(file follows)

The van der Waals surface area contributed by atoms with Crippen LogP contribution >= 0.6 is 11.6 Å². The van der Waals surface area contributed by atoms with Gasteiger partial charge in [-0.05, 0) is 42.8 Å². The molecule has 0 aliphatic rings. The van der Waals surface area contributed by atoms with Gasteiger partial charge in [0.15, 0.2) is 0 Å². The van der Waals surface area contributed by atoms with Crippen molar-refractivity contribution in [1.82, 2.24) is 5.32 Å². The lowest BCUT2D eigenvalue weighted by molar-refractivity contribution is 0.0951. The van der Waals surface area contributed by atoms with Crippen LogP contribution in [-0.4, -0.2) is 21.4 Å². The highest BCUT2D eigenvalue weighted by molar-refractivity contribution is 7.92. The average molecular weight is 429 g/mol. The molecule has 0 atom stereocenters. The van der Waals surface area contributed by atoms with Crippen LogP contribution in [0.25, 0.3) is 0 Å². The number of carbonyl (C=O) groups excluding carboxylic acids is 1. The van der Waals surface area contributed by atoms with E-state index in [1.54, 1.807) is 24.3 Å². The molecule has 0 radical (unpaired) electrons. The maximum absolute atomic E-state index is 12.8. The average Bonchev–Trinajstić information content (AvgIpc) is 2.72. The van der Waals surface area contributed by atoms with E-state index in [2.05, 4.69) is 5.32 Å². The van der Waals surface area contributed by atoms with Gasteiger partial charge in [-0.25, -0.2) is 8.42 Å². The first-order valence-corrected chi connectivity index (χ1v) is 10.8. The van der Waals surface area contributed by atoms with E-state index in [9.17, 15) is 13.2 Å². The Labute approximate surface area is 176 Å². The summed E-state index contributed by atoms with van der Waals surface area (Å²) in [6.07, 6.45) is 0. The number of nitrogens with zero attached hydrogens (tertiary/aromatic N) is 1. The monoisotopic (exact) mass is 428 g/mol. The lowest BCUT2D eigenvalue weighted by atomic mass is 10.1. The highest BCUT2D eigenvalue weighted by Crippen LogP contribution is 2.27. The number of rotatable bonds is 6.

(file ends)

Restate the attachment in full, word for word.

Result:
The van der Waals surface area contributed by atoms with Crippen LogP contribution >= 0.6 is 11.6 Å². The van der Waals surface area contributed by atoms with Gasteiger partial charge in [-0.05, 0) is 42.8 Å². The molecule has 0 aliphatic rings. The van der Waals surface area contributed by atoms with Gasteiger partial charge in [0.15, 0.2) is 0 Å². The van der Waals surface area contributed by atoms with Crippen molar-refractivity contribution in [1.82, 2.24) is 5.32 Å². The lowest BCUT2D eigenvalue weighted by molar-refractivity contribution is 0.0951. The van der Waals surface area contributed by atoms with Crippen LogP contribution in [-0.4, -0.2) is 21.4 Å². The highest BCUT2D eigenvalue weighted by molar-refractivity contribution is 7.92. The average molecular weight is 429 g/mol. The molecule has 0 atom stereocenters. The van der Waals surface area contributed by atoms with Crippen LogP contribution in [0.25, 0.3) is 0 Å². The number of carbonyl (C=O) groups excluding carboxylic acids is 1. The van der Waals surface area contributed by atoms with E-state index in [1.54, 1.807) is 24.3 Å². The molecule has 0 radical (unpaired) electrons. The maximum absolute atomic E-state index is 12.8. The average Bonchev–Trinajstić information content (AvgIpc) is 2.72. The van der Waals surface area contributed by atoms with E-state index in [2.05, 4.69) is 5.32 Å². The van der Waals surface area contributed by atoms with Gasteiger partial charge in [-0.25, -0.2) is 8.42 Å². The first-order valence-corrected chi connectivity index (χ1v) is 10.8. The van der Waals surface area contributed by atoms with E-state index in [9.17, 15) is 13.2 Å². The Labute approximate surface area is 176 Å². The summed E-state index contributed by atoms with van der Waals surface area (Å²) in [6.07, 6.45) is 0. The number of nitrogens with zero attached hydrogens (tertiary/aromatic N) is 1. The monoisotopic (exact) mass is 428 g/mol. The lowest BCUT2D eigenvalue weighted by atomic mass is 10.1. The highest BCUT2D eigenvalue weighted by Crippen LogP contribution is 2.27. The number of rotatable bonds is 6.